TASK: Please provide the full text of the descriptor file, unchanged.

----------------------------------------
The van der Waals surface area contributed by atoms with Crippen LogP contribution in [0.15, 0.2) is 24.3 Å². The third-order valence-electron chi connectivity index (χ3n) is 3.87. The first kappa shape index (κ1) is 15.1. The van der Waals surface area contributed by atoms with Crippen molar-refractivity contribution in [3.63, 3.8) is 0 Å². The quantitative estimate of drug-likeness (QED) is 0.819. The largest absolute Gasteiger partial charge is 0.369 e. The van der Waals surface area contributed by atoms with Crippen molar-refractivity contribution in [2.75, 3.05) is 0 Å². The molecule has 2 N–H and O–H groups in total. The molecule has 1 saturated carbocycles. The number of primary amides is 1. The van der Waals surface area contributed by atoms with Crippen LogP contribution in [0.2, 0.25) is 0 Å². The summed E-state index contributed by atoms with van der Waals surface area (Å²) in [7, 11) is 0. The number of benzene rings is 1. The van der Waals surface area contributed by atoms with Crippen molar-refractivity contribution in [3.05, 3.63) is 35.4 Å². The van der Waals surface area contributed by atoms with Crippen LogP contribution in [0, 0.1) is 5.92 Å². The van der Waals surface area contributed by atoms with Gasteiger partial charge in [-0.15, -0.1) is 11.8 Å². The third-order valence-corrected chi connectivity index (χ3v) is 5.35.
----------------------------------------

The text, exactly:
The van der Waals surface area contributed by atoms with Crippen LogP contribution in [0.15, 0.2) is 24.3 Å². The third-order valence-electron chi connectivity index (χ3n) is 3.87. The first kappa shape index (κ1) is 15.1. The van der Waals surface area contributed by atoms with Crippen molar-refractivity contribution in [3.63, 3.8) is 0 Å². The quantitative estimate of drug-likeness (QED) is 0.819. The largest absolute Gasteiger partial charge is 0.369 e. The van der Waals surface area contributed by atoms with Crippen molar-refractivity contribution in [2.75, 3.05) is 0 Å². The molecule has 2 N–H and O–H groups in total. The molecule has 1 saturated carbocycles. The number of primary amides is 1. The van der Waals surface area contributed by atoms with Crippen LogP contribution in [0.2, 0.25) is 0 Å². The summed E-state index contributed by atoms with van der Waals surface area (Å²) in [7, 11) is 0. The number of benzene rings is 1. The van der Waals surface area contributed by atoms with Crippen molar-refractivity contribution in [3.05, 3.63) is 35.4 Å². The van der Waals surface area contributed by atoms with Crippen LogP contribution in [0, 0.1) is 5.92 Å². The van der Waals surface area contributed by atoms with Gasteiger partial charge in [-0.15, -0.1) is 11.8 Å². The third-order valence-corrected chi connectivity index (χ3v) is 5.35.